}

        // **** other methods ****
        @Override
        public String toString() {
            return "(name: " + name + ", phone: " + phone + ")";
        }
    }
}

In this section we will deal with the Consumer<> and BiConsumer<> interfaces.

We create a customer object which we use to great by calling a regular Java function. We then use a different regular Java function with added functionality that allows us to display or not the associated phone number. These functions are responsible for the first set of output lines.

The following two functional calls achieve the same results as shown by their output.

Let’s move down and take a quick look at the simple Customer class used in these examples.

The Customer class has two members, a constructor, getter and setters and a toString() method which I believe we did not use. As usual I like to write some code as I am watching the video. I then make changes and see the results. At some point I decided not to display the customer record. I will do it in the code (done) that I will put in GitHub when I finish watching the video.

The greetCustomer() function displays a message with the name and phone number.

The greetCustomerV2() function uses a similar message but the actual phone number may or may not be displayed based on the value of the second argument.

The greetCustomerConsumer() is the functional equivalent to the first function, while the greetCustomerConsumerV2() is the functional equivalent to the second one.

main <<< without Predicate<>:
phone: 091234567890 is valid
phone: 071231231234 is invalid
phone: 09123456789 is invalid

main <<< with Predicate<>:
phone: 091234567890 is valid
phone: 071231231234 is invalid
phone: 09123456789 is invalid

phone: 096124567890 Minneapolis
phone: 09612456789 not Minneapolis
phone: 099524567890 not Minneapolis
phone: 09952456789 not Minneapolis

phone: 096124567890 is valid
phone: 09612456789 is valid
phone: 099524567890 is valid
phone: 09952456789 is invalid

In this example it seems we are attempting to validate a phone number. This is just an example. For this task one should use regular expressions. That said, the first set of four lines performs a validation not using a Predicate<T> while the next four lines uses it.

The rest of the lines are not the best examples, but it provides the proper idea on how to write the code and use it.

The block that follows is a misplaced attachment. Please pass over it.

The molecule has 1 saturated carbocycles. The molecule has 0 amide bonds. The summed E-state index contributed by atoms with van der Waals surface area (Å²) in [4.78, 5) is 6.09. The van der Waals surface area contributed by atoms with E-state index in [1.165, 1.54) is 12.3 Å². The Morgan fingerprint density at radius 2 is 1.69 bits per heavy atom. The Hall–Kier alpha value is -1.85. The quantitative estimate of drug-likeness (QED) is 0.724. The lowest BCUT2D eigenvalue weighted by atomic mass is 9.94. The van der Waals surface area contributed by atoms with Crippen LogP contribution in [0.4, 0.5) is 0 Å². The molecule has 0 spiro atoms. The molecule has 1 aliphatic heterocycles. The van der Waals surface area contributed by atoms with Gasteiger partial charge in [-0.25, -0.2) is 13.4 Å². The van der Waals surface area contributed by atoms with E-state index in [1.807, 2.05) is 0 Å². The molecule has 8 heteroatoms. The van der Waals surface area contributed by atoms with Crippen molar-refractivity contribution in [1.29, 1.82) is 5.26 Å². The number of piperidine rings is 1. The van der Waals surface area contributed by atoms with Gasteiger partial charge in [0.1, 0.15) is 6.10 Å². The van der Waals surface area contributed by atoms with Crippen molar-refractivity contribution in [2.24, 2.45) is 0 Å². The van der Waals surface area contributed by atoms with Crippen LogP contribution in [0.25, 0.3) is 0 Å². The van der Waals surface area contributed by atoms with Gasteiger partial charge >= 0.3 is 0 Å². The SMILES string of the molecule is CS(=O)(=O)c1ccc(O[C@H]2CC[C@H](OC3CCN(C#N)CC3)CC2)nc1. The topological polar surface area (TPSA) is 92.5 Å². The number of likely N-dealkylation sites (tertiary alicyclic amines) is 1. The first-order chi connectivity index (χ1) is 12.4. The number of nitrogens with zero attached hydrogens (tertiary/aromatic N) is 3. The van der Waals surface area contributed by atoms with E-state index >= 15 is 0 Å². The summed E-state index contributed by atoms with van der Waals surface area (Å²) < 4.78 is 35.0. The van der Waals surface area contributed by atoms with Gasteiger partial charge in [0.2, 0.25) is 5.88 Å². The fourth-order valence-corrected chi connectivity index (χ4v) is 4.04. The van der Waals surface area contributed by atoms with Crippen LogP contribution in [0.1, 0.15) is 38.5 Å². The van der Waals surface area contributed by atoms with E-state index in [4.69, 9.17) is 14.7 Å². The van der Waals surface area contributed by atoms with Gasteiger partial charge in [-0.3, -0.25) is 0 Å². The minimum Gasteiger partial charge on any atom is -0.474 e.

package functionalinterface;

import java.util.function.Predicate;

/**
 * Predicate<T> Represents a predicate (boolean-valued function) of one
 * argument.
 * 
 * BiPredicate<T,U>	
 * Represents a predicate (boolean-valued function) of two arguments.
 */
public class _Predicate {
    

    /**
     * Test scaffolding.
     */
    public static void main(String[] args) {
        
        // **** ****
        System.out.println("main <<< without Predicate<>:");
        String phone = "091234567890";
        System.out.println("phone: " + phone + " is " + 
            (isPhoneNumberValid(phone) ? "valid" : "invalid"));

        // **** ****
        phone = "071231231234";
        System.out.println("phone: " + phone + " is " + 
            (isPhoneNumberValid(phone) ? "valid" : "invalid"));

        // **** ****
        phone = "09123456789";
        System.out.println("phone: " + phone + " is " + 
            (isPhoneNumberValid(phone) ? "valid" : "invalid"));

        // **** for the looks ****
        System.out.println();


        // **** with Predicate ****
        System.out.println("main <<< with Predicate<>:");
        phone = "091234567890";
        System.out.println("phone: " + phone + " is " + 
            (isPhoneNumberValidPredicate.test(phone) ? "valid" : "invalid"));
        
        // **** with Predicate ****
        phone = "071231231234";
        System.out.println("phone: " + phone + " is " + 
            (isPhoneNumberValidPredicate.test(phone) ? "valid" : "invalid"));

        // **** with Predicate ****
        phone = "09123456789";
        System.out.println("phone: " + phone + " is " + 
            (isPhoneNumberValidPredicate.test(phone) ? "valid" : "invalid"));

        // **** for the looks ****
        System.out.println();


        // **** ****
        phone = "096124567890";
        System.out.println("phone: " + phone + " " +
            (isPhoneNumberValidPredicate
                .and(isMinneapolisNumberPredicate)
                .test(phone) ? "Minneapolis" : "not Minneapolis"));

        // **** ****
        phone = "09612456789";
        System.out.println("phone: " + phone + " " +
            (isPhoneNumberValidPredicate
                .and(isMinneapolisNumberPredicate)
                .test(phone) ? "Minneapolis" : "not Minneapolis"));           
            
        // **** ****
        phone = "099524567890";
        System.out.println("phone: " + phone + " " +
            (isPhoneNumberValidPredicate
                .and(isMinneapolisNumberPredicate)
                .test(phone) ? "Minneapolis" : "not Minneapolis"));

        // **** ****
        phone = "09952456789";
        System.out.println("phone: " + phone + " " +
            (isPhoneNumberValidPredicate
                .and(isMinneapolisNumberPredicate)
                .test(phone) ? "Minneapolis" : "not Minneapolis"));

        // **** for the looks ****
        System.out.println();
    

        // **** ****
        phone = "096124567890";
        System.out.println("phone: " + phone + " is " +
            (isPhoneNumberValidPredicate
                .or(isMinneapolisNumberPredicate)
                .test(phone) ? "valid" : "invalid"));

        // **** ****
        phone = "09612456789";
        System.out.println("phone: " + phone + " is " +
            (isPhoneNumberValidPredicate